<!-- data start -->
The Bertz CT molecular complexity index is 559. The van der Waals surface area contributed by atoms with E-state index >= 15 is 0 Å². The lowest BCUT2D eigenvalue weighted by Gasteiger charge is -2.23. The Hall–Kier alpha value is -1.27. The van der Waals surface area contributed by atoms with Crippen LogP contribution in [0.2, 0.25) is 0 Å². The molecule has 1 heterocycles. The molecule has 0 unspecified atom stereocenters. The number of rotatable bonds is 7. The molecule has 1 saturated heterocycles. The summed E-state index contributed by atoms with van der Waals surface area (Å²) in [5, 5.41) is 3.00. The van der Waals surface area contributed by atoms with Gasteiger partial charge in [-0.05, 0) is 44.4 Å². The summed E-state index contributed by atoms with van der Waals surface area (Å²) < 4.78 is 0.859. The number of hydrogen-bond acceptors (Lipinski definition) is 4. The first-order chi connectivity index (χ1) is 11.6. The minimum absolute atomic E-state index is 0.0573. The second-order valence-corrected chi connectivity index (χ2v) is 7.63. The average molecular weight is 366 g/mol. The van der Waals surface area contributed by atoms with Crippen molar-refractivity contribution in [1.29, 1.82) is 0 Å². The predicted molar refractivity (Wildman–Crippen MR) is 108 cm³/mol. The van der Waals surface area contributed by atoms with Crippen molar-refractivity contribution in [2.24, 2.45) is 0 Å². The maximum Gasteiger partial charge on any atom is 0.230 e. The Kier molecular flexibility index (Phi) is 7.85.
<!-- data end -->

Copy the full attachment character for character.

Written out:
The Bertz CT molecular complexity index is 559. The van der Waals surface area contributed by atoms with E-state index >= 15 is 0 Å². The lowest BCUT2D eigenvalue weighted by Gasteiger charge is -2.23. The Hall–Kier alpha value is -1.27. The van der Waals surface area contributed by atoms with Crippen LogP contribution in [0.2, 0.25) is 0 Å². The molecule has 1 heterocycles. The molecule has 0 unspecified atom stereocenters. The number of rotatable bonds is 7. The molecule has 1 saturated heterocycles. The summed E-state index contributed by atoms with van der Waals surface area (Å²) in [5, 5.41) is 3.00. The van der Waals surface area contributed by atoms with Gasteiger partial charge in [-0.05, 0) is 44.4 Å². The summed E-state index contributed by atoms with van der Waals surface area (Å²) < 4.78 is 0.859. The number of hydrogen-bond acceptors (Lipinski definition) is 4. The first-order chi connectivity index (χ1) is 11.6. The minimum absolute atomic E-state index is 0.0573. The second-order valence-corrected chi connectivity index (χ2v) is 7.63. The average molecular weight is 366 g/mol. The van der Waals surface area contributed by atoms with Crippen molar-refractivity contribution in [1.29, 1.82) is 0 Å². The predicted molar refractivity (Wildman–Crippen MR) is 108 cm³/mol. The van der Waals surface area contributed by atoms with Crippen molar-refractivity contribution in [2.24, 2.45) is 0 Å². The maximum Gasteiger partial charge on any atom is 0.230 e. The Kier molecular flexibility index (Phi) is 7.85.